As you may be aware, Nicaragua is undergoing social upheaval.
Thirty dead, many more injured and damage to property in the main centres of population.
President Ortega announced that to resolve the deficit in the social security budget an increase in the contributions of both workers and employers was required, coupled with a five per cent cut in pensions.
The upshot was a howl of fury bringing people out onto the streets in protest, only to be met by young party thugs and riot police.
For many, the pensions cuts were the last straw in a process which has disenchanted them with President Ortega, his wife – and Vice President – Rosaria Murillo and the tripartite oligarchy of the Catholic church, big business and the Sandinista party which has ruled Nicaragua since 2006.
The Sandinistas – and President Ortega – are now a far cry from the movement which overthrew the dictatorship of the Samoza family in 1979. Then its black and red flags were the symbol of hope…hope for a better life for the ordinary family in a country whose assets had been stripped to the bone.
Unfortunately the first task of the new government was to beat off attacks by the right wing ‘Contras’, based in Honduras and, lamentably, Costa Rica. A guerilla war of unequal forces, which eventually came to an end in 1989, and which slowed down the hoped for advances, despite a reduction in the illiteracy rate from fifty per cent to 13 percent in just a few months, resulting in a business led government being elected in 1990 and a return to the misuse of public assets while cutting spending on education and health and trying to reverse the Sandinista land reform which gave property rights to the rural poor.
The Sandinistos lost election after election until Ortega came to an agreement with the third business led government. They would change the constitution to allow a candidate with more than 35% of the vote to be elected on the first round. In return, the incoming Sandanistas would not prosecute members of the outgoing government for corruption.
Ortega returned to power backed by the Catholic church and the business sector….and the black and red of the Sandanistas become the blue on pink of the new regime….increasingly controlled by his wife….which has become increasingly authoritarian – and corrupt.
Rosario Murillo seems to be following in the footsteps of Grace Mugabe and Winnie Mandela…though instead of the latter’s ‘Football Club’ she has the Juventad Sandinista…gangs of young thugs who attack and intimidate any opposition and who were much in evidence over the days of violence that have shaken the country.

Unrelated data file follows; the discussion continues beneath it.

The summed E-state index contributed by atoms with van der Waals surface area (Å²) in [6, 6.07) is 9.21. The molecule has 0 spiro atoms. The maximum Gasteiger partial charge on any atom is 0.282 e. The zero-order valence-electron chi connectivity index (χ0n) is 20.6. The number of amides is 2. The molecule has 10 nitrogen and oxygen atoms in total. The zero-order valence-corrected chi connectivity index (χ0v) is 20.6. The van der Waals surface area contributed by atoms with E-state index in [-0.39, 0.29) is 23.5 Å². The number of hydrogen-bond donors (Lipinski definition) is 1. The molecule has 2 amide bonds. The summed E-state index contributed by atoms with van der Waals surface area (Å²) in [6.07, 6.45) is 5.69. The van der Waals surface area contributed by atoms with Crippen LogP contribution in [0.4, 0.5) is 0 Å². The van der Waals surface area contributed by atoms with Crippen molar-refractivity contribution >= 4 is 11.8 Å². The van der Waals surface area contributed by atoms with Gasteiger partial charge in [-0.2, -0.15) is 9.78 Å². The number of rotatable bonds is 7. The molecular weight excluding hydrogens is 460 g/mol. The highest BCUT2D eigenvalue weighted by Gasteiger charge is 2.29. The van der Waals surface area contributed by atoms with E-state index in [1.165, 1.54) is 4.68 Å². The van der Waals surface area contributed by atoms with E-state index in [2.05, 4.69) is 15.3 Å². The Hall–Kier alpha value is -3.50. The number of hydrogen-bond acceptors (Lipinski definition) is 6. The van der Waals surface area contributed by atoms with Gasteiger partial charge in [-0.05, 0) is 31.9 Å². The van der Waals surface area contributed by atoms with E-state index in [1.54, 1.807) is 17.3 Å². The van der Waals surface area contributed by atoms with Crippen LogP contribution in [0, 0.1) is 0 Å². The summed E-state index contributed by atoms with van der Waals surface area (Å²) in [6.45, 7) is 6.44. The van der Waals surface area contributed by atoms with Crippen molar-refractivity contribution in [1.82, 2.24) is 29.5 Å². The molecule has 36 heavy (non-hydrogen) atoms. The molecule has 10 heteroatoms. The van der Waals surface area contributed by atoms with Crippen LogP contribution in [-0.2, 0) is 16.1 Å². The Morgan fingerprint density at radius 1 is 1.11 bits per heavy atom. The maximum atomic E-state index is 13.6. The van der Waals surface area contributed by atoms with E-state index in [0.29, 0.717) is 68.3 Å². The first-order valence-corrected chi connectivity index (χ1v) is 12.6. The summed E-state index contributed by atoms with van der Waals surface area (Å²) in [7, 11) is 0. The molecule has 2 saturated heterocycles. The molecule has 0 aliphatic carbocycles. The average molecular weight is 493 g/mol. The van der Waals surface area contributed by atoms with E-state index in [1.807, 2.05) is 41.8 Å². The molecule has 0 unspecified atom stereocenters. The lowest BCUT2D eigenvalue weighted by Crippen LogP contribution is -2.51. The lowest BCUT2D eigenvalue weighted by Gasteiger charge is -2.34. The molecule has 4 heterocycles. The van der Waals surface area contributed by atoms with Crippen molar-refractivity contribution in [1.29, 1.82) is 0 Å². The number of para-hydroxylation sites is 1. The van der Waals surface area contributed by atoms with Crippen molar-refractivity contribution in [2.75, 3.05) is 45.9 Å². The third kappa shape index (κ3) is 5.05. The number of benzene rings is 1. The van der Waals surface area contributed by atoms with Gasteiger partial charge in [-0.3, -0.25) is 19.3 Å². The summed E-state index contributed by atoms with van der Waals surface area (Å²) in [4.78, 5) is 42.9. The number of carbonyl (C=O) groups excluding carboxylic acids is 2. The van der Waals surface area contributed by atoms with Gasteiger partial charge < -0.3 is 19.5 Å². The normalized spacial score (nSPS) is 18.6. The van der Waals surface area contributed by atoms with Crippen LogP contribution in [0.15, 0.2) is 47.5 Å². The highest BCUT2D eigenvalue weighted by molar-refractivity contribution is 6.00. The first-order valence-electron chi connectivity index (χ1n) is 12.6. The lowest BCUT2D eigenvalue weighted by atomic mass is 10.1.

Murillo peddles a type of New Age spiritualism with a dash of Christianity…thus the Trees of Life , based on the Klimt painting, which she had had installed all over Managua at vast expense. They consume an obscene amount of electricity for a country where rolling power cuts are the norm…they have had to be guarded by private security officers…real trees have been cut down to accommodate them…an all too accurate representation of image over action, the very thing with which even veteran Sandinistas reproach the current government.
There might be some residual respect for Ortega…but none for his wife who seems to be preparing her ascent to power with the aid of her armed thugs.
So no surprise then that the ‘trees’ were one of the first targets of the protesters…
I found it interesting that these were not Trees of Liberty, on the model of the revolutionary American and French societies, which you might expect from a once revolutionary party.
Too dangerous to plant a Tree of Liberty in Managua? Clearly…it might remind people of the hardships they suffered to bring about the free society of which they were now being deprived…
Not that the Trees of Liberty had had a free pass….
Revolutionary France planted them in cities, towns and villages on the model of the Boston Tree of Liberty made famous by the reaction to the Stamp Duty Britain wished to impose on its American colonies. They were regarded as national altars, the exemplar of freedom, and attacks on them were severely punished….even to death under the guillotine.
Needless to say, with the advent of Napoleon, followed by the restoration of the Bourbons, the trees had a hard time of it. They were to be destroyed, though in more radical communes cuttings were made to keep the soul of liberty alive…
I suspect that their hold on people was more than just revolutionary fervour. Though decried by the Catholic church…and by the Puritans… the old fertility symbol, the Maypole, still attracted people…probably more for the festivities associated with its erection than for anything else…and the Tree of Liberty gave it life again in a ‘respectable’ form.
Not that it is completely forgotten, even now. Driving through the Correze many years ago I was astonished to see maypoles in domestic gardens. Wound in tricolour stripes they bore a notice
‘Honneur a notre elu’.
A homage to the elected councillor…who, no doubt, had been obliged to wet the whistles of his voters as the pole was installed.
Somehow I cannot see these installed in Managua….
But I can hope that the spirit of those who fought and died under the black and red flag will triumph again to regain freedom for Nicaragua.